UE4: The First Day

For Ludum Dare 31, Epic offered up a bunch of free 90-day Unreal Engine 4 subscriptions. I wouldn't have dared make use of it for LD31, since I'd almost certainly be spending 95% of my time simply learning the engine.

However, now that the jam is over, and I have a weekend free. I decided to explore it, by attempting to port over the entry I DID wind up making, SnoZonE.

The results, after a day, are visually astounding so far:

It's a start.

There's quite a bit of a learning curve. Random glitches appear now and then... I crashed the engine no less than 7 times in about 10 hours. I caused a some major hair-pulling issues with lighting, because I marked some things as 'static'.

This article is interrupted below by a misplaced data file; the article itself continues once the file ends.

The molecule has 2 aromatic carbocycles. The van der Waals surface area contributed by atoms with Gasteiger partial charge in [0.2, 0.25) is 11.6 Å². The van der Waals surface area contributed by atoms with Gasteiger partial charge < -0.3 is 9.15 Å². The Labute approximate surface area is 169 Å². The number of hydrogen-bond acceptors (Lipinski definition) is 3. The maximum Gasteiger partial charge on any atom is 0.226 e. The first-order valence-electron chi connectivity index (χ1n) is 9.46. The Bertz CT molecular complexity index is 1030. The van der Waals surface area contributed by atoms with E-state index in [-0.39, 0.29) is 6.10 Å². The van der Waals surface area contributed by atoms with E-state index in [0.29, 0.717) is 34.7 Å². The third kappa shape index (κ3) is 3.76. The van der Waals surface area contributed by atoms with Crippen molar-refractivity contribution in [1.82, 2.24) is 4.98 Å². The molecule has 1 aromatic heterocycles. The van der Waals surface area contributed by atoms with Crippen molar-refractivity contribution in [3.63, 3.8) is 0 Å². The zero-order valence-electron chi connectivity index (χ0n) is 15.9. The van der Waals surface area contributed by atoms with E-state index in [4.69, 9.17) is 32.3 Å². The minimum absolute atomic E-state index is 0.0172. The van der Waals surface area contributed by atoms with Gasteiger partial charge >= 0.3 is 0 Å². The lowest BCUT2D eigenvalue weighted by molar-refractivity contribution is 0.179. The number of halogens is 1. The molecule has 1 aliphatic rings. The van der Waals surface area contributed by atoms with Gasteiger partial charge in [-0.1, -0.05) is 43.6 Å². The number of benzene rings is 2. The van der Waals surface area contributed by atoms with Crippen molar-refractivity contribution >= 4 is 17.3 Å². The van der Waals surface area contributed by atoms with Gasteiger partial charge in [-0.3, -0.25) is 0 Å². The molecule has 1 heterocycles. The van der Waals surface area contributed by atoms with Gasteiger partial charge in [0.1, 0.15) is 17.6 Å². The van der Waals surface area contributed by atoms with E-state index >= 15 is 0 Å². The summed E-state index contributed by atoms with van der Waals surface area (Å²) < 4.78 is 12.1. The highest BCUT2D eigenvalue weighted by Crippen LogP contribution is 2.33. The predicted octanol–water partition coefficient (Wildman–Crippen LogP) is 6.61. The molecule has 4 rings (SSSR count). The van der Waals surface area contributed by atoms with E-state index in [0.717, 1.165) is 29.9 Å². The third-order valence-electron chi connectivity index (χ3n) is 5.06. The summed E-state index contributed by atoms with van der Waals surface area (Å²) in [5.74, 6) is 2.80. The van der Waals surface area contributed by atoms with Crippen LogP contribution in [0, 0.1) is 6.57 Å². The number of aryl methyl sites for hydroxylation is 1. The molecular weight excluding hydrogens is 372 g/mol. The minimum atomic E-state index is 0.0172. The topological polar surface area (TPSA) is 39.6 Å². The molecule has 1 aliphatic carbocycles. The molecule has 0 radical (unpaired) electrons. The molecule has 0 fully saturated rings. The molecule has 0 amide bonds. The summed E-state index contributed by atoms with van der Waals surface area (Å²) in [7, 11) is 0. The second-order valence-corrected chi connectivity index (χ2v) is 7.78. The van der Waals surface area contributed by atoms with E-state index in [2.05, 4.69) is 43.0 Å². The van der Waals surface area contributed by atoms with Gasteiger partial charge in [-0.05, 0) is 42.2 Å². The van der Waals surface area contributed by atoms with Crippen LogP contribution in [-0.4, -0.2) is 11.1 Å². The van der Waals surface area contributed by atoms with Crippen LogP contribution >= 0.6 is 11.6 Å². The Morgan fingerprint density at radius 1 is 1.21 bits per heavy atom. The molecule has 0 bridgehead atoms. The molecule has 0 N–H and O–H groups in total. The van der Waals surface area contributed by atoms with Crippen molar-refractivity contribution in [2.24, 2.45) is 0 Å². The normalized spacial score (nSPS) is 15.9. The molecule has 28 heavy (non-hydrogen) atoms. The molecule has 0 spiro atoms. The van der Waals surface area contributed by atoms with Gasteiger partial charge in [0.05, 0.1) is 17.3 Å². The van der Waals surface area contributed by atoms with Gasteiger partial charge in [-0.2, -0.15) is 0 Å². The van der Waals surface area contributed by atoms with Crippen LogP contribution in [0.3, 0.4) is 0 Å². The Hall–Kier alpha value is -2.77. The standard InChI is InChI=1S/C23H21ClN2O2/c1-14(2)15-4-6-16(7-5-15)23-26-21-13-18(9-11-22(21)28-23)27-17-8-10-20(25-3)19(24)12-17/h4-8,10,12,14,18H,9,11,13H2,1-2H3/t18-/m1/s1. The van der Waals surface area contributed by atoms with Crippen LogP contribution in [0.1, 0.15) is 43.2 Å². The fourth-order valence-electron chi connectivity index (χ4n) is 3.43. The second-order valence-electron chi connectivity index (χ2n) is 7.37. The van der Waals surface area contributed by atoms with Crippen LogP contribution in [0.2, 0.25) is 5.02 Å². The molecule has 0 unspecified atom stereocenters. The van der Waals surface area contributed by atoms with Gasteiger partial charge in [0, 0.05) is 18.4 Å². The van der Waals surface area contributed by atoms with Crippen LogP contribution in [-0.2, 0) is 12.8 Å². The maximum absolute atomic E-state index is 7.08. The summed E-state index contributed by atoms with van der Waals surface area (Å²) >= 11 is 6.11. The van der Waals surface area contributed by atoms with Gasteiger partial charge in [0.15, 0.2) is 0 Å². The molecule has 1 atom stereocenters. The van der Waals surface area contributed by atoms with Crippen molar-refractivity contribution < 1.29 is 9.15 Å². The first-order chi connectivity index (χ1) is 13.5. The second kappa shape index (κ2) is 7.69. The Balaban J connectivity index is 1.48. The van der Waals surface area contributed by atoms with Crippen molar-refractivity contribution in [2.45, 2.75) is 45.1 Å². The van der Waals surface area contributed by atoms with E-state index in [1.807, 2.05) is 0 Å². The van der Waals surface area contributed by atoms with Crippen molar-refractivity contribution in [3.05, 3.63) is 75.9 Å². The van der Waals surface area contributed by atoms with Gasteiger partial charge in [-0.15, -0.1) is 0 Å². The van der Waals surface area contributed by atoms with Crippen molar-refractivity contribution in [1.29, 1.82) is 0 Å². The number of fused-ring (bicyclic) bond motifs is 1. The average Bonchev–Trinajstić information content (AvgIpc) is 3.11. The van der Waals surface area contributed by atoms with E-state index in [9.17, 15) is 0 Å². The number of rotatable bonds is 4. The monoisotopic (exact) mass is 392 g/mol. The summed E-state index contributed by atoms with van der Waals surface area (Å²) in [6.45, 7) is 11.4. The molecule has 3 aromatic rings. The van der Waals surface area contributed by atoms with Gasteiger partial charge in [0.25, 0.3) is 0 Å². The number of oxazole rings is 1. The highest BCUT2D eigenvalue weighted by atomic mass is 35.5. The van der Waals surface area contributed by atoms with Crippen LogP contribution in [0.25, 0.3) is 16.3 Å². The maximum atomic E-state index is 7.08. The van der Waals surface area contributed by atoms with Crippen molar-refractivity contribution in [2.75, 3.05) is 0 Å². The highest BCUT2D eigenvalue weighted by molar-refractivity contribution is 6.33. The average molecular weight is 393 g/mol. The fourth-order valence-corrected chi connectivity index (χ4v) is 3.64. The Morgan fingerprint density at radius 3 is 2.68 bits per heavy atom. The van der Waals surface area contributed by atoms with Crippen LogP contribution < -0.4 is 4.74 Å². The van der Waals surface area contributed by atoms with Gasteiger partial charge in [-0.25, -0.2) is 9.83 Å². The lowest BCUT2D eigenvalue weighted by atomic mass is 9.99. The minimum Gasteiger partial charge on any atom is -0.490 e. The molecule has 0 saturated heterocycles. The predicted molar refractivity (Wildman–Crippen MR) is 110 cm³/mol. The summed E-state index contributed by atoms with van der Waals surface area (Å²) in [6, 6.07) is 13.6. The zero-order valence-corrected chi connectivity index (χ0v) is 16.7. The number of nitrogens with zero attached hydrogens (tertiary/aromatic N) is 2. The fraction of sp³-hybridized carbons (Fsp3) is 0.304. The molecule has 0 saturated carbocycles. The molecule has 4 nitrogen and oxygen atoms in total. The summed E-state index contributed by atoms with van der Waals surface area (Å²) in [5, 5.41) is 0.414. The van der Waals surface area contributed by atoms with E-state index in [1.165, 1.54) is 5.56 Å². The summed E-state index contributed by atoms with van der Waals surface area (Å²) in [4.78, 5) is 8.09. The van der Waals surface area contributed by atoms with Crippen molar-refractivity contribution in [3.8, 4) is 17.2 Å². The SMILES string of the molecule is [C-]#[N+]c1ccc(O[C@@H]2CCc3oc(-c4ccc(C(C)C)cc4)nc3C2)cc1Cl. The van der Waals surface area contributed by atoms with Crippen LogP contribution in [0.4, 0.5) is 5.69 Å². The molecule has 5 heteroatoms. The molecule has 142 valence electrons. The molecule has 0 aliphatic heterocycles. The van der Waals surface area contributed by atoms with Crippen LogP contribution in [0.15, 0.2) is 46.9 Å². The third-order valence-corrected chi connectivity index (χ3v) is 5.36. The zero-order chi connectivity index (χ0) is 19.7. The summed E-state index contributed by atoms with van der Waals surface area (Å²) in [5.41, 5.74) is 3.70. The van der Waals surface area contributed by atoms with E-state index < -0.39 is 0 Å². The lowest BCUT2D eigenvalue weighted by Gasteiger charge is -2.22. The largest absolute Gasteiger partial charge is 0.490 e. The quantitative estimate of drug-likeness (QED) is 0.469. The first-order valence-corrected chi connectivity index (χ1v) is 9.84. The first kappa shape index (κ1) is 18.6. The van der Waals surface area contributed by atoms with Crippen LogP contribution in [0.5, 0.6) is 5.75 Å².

The editor interface is a bit rough in spots, compared to Unity, but it's also quite a bit more powerful and deliciously complicated.

I haven't even gotten into the code side of things; just importing existing assets, exporting the terrain, and learning the interface and UE4 way of doing things. I had planned to completely ignore Blueprints, in favor of using C++ exclusively, but it there's plenty of things (like that cloud-filled sky in the screenshot) that use them.

I made some attempts to migrate over the skybox, but skipping that in favor of the procedural materials that come with the engine was an easy choice.

Unity has the huge advantage of being able to export to the Web Player.  UE4 doesn't do that... yet.  Somewhere down the line, there's plans for a WebGL exporter, but until then, desktop and mobile (Android/iOS) will have to suffice.

So far it seems like it will be worth the effort in the long run, if only for the experience associated with working with a AAA-level engine.

It will be very interesting to compare this to Unity 5 when that drops, for us mortals.